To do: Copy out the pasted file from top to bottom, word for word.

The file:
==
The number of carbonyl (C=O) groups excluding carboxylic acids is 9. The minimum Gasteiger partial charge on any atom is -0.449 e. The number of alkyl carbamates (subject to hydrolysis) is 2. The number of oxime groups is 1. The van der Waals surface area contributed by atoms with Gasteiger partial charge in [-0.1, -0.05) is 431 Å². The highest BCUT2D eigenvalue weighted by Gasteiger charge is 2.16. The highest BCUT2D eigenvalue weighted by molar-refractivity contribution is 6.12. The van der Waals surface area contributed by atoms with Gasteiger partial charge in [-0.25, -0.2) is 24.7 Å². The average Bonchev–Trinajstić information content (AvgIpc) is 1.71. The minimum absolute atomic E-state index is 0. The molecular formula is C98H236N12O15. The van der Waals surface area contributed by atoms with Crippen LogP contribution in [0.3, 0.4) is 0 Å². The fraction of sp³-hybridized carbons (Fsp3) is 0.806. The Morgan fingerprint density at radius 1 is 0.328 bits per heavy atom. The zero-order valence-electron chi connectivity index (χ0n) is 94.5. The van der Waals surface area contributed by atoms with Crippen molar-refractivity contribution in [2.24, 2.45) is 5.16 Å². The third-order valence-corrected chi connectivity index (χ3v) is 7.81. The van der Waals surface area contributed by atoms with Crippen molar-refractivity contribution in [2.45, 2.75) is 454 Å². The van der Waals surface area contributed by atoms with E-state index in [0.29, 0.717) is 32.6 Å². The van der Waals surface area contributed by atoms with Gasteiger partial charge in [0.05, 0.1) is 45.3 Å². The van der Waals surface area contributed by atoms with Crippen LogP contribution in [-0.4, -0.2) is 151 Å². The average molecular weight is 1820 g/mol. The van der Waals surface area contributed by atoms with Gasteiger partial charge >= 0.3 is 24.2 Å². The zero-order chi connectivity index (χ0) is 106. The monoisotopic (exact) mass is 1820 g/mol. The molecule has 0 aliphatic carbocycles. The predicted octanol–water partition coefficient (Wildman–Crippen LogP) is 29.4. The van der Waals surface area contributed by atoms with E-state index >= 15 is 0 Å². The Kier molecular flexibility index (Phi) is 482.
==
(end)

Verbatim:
The number of carbonyl (C=O) groups excluding carboxylic acids is 9. The minimum Gasteiger partial charge on any atom is -0.449 e. The number of alkyl carbamates (subject to hydrolysis) is 2. The number of oxime groups is 1. The van der Waals surface area contributed by atoms with Gasteiger partial charge in [-0.1, -0.05) is 431 Å². The highest BCUT2D eigenvalue weighted by Gasteiger charge is 2.16. The highest BCUT2D eigenvalue weighted by molar-refractivity contribution is 6.12. The van der Waals surface area contributed by atoms with Gasteiger partial charge in [-0.25, -0.2) is 24.7 Å². The average Bonchev–Trinajstić information content (AvgIpc) is 1.71. The minimum absolute atomic E-state index is 0. The molecular formula is C98H236N12O15. The van der Waals surface area contributed by atoms with Crippen LogP contribution in [0.3, 0.4) is 0 Å². The fraction of sp³-hybridized carbons (Fsp3) is 0.806. The Morgan fingerprint density at radius 1 is 0.328 bits per heavy atom. The zero-order valence-electron chi connectivity index (χ0n) is 94.5. The van der Waals surface area contributed by atoms with Crippen molar-refractivity contribution in [2.24, 2.45) is 5.16 Å². The third-order valence-corrected chi connectivity index (χ3v) is 7.81. The van der Waals surface area contributed by atoms with Crippen molar-refractivity contribution in [2.45, 2.75) is 454 Å². The van der Waals surface area contributed by atoms with E-state index in [0.29, 0.717) is 32.6 Å². The van der Waals surface area contributed by atoms with Gasteiger partial charge in [0.05, 0.1) is 45.3 Å². The van der Waals surface area contributed by atoms with Crippen LogP contribution in [-0.4, -0.2) is 151 Å². The average molecular weight is 1820 g/mol. The van der Waals surface area contributed by atoms with Gasteiger partial charge >= 0.3 is 24.2 Å². The zero-order chi connectivity index (χ0) is 106. The monoisotopic (exact) mass is 1820 g/mol. The molecule has 0 aliphatic carbocycles. The predicted octanol–water partition coefficient (Wildman–Crippen LogP) is 29.4. The van der Waals surface area contributed by atoms with E-state index >= 15 is 0 Å². The Kier molecular flexibility index (Phi) is 482.